The following is a guest essay from Bill Becker, Organizer for the National Leadership Summits for a Sustainable America in Golden, Colo.


What would happen if all of the people concerned about the federal government’s lack of leadership on climate change began to sing from the same song sheet? Would the chorus grow so loud that the administration would finally hear it? Would this year’s congressional candidates join in?

These are not unimportant questions. While the Bush administration’s lackluster leadership on global warming has produced a silver lining — the hundreds of grassroots organizations, local governments, and businesses rising to fill the leadership void — it also has produced fragmented effort and the impression among the American people that perhaps global warming isn’t so serious after all. And while local action is essential, some of us have concluded that stabilizing the climate is so large a job with so urgent a timetable that the nation’s response cannot be sufficient without the feds.

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Last June, 40 leaders committed to climate action gathered in Wisconsin and asked the song-sheet questions. Their answer is a document called the "Wingspread Principles on the U.S. Response to Global Warming" — 12 short statements, calm and reasoned, on what the underpinnings should be for serious national climate policy.

"Great nations rise to great challenges," the document begins. "Today, no challenge is more critical than global climate change. It reaches to the core of humanity’s relationship with the Earth. It tests our capacity to make intelligent changes in our economy, policies, and behaviors in the interest of all people and all generations."

The document, named after the conference center where the leaders met, includes these statements:

  • Urgency: Global warming is real and it is happening now. Every year that we delay action to reduce emissions makes the problem more painful and more expensive — and makes the unavoidable consequences more severe. Leaders in government, business, labor, religion and the other elements of civil society must rally the American people to action.
  • Effective Action: The U.S. must set enforceable limits on greenhouse gas (GHG) emissions to significantly reduce them within the next 10 years, and should work with other nations to achieve a global reduction in absolute GHG emissions of 60 – 80% below 1990 levels by mid-century. Experience proves that voluntary measures alone cannot solve the problem. Aggressive government action, including mandates based on sound science, is imperative and must be implemented now.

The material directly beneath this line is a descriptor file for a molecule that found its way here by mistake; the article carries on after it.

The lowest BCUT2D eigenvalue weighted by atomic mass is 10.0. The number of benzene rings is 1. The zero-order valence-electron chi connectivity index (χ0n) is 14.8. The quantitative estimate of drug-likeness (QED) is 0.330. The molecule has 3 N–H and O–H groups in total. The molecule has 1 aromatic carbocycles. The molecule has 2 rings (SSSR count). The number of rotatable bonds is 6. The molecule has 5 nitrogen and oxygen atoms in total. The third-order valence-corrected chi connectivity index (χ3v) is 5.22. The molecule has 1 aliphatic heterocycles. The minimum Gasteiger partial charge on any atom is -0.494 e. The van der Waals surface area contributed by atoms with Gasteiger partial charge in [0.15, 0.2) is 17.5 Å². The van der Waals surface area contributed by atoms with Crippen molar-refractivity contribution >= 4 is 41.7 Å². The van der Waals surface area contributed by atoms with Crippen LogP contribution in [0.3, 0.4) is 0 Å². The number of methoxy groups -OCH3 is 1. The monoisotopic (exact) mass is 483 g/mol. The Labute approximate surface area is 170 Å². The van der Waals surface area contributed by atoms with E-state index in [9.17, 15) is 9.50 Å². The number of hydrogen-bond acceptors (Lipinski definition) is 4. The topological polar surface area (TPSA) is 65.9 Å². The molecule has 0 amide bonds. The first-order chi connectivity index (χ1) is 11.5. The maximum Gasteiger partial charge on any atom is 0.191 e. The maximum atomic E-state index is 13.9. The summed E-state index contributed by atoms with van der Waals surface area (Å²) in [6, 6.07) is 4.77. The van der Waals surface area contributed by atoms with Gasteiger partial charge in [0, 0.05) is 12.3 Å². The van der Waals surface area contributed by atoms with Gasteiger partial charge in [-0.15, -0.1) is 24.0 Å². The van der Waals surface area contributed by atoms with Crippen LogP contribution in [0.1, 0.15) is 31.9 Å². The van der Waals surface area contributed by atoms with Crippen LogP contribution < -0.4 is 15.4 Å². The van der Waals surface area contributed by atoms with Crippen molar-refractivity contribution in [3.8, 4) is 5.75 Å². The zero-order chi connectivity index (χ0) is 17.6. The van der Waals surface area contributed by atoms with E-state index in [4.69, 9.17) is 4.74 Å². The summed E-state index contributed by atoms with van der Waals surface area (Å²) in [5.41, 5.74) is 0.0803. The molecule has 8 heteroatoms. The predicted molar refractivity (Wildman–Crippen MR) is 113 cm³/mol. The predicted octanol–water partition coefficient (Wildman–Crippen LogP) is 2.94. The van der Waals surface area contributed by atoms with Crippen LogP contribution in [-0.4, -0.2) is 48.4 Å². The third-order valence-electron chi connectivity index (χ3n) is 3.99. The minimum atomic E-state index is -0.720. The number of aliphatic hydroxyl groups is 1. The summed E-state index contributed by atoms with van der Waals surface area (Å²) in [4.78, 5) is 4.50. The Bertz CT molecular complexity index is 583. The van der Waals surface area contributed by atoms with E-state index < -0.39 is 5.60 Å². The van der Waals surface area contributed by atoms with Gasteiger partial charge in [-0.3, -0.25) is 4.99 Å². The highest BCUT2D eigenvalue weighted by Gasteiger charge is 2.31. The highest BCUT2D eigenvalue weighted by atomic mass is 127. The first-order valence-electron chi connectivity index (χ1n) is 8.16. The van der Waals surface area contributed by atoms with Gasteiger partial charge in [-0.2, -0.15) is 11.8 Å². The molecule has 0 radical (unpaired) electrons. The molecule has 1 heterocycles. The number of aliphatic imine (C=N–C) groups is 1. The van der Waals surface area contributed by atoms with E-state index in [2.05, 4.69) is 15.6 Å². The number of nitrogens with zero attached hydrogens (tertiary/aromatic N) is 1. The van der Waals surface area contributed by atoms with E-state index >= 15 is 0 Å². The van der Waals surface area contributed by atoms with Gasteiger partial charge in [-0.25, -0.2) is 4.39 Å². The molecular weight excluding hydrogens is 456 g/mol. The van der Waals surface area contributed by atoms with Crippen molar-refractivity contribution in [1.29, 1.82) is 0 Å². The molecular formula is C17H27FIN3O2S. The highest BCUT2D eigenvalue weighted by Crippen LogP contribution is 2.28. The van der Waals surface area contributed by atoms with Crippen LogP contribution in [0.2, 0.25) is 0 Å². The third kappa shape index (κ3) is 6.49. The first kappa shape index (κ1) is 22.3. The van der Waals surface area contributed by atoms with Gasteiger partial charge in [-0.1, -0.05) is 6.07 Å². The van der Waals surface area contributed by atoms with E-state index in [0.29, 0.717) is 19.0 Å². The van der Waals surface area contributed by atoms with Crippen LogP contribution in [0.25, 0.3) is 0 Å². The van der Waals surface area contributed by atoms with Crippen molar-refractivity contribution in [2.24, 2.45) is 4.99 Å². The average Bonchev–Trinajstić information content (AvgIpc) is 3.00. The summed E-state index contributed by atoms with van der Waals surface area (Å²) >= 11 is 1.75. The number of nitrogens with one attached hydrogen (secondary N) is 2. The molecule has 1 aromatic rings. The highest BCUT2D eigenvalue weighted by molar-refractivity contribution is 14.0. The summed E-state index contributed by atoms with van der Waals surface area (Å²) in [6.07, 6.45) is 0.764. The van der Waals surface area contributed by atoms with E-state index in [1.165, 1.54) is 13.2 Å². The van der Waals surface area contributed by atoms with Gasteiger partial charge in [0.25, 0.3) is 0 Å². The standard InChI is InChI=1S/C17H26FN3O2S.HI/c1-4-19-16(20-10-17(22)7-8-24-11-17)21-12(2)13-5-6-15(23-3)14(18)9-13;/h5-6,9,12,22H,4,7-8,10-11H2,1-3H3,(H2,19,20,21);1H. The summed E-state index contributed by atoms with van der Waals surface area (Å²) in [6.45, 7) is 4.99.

• Opportunity: Mitigating and adapting to global warming offer the opportunity to create a new energy economy that is cleaner, cheaper, healthier and more secure. We must awaken America’s entrepreneurial spirit to capture this opportunity.
  • Everyone Plays: Measures to stabilize the climate must change the behaviors of business, industry, agriculture, government, workers and consumers. All sectors and the public must be engaged in changing both infrastructure and social norms.
  • Accurate Market Signals: The true and full societal costs of greenhouse-gas emissions, now often externalized, should be reflected in the price of goods and services to help consumers make more informed choices and to drive business innovation. Policymakers should eliminate perverse incentives that distort market signals and exacerbate global warming.
  • International Solutions: Because greenhouse-gas emissions and the effects of climate change are global … the ultimate solutions also must be global. The U.S. must reengage constructively in the international process.

As I write this column, rumors are circulating in Washington that President Bush is about to announce a turnabout in his administration’s climate policy. The Wingspread Principles constitute a good checklist against which to judge how serious, effective, and conscionable the administration’s policies will be. They also are a handy tool for testing your local congressional candidate’s position on global warming.

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Those who have signed the principles so far include:

Jonathan Lash, President of the World Resources Institute;
Gus Speth, Dean of the School of Forestry and Environmental Studies at Yale;
Ray Anderson, Chairman and Founder of Interface Inc.;
noted author David Orr of Oberlin College;
Larry Schweiger, head of the National Wildlife Federation;
Matt Petersen, the CEO and President of Global Green;
Michelle Wyman, Executive Director of ICLEI;
Mayor Rocky Anderson of Salt Lake City;
L. Hunter Lovins, President of Natural Capitalism Solutions;
David Olsen, the former President and CEO of Patagonia, Inc.;
Michael C. MacCracken, Chief Scientist for Climate Change Programs at the Climate Institute in Washington, D.C.;
the leaders of the American Wind Energy Association and the American Solar Energy Society; and
the board of directors of the Local Government Commission, among others.

The U.S. Green Building Council has endorsed the principles and encouraged its 6,300 members to sign.

You can find the principles and instructions for adding your name to the growing list of co-signers here.